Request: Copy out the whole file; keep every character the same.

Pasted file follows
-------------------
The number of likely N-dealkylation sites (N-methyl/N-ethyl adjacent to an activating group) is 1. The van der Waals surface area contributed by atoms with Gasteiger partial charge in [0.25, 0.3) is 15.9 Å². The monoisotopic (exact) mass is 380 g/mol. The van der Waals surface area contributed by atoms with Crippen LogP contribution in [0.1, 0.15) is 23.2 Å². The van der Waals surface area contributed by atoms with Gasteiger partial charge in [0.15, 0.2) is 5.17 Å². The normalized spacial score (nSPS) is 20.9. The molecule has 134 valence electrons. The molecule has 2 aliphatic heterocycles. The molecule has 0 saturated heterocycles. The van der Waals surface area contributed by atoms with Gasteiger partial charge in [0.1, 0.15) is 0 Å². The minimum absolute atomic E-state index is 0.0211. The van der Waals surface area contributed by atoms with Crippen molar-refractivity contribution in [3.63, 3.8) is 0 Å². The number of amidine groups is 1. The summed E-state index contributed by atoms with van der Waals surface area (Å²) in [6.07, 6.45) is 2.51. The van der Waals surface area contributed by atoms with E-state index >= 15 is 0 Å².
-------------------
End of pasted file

The number of likely N-dealkylation sites (N-methyl/N-ethyl adjacent to an activating group) is 1. The van der Waals surface area contributed by atoms with Gasteiger partial charge in [0.25, 0.3) is 15.9 Å². The monoisotopic (exact) mass is 380 g/mol. The van der Waals surface area contributed by atoms with Crippen LogP contribution in [0.1, 0.15) is 23.2 Å². The van der Waals surface area contributed by atoms with Gasteiger partial charge in [0.15, 0.2) is 5.17 Å². The normalized spacial score (nSPS) is 20.9. The molecule has 134 valence electrons. The molecule has 2 aliphatic heterocycles. The molecule has 0 saturated heterocycles. The van der Waals surface area contributed by atoms with Gasteiger partial charge in [0.1, 0.15) is 0 Å². The minimum absolute atomic E-state index is 0.0211. The van der Waals surface area contributed by atoms with Crippen molar-refractivity contribution in [3.63, 3.8) is 0 Å². The number of amidine groups is 1. The summed E-state index contributed by atoms with van der Waals surface area (Å²) in [6.07, 6.45) is 2.51. The van der Waals surface area contributed by atoms with E-state index >= 15 is 0 Å².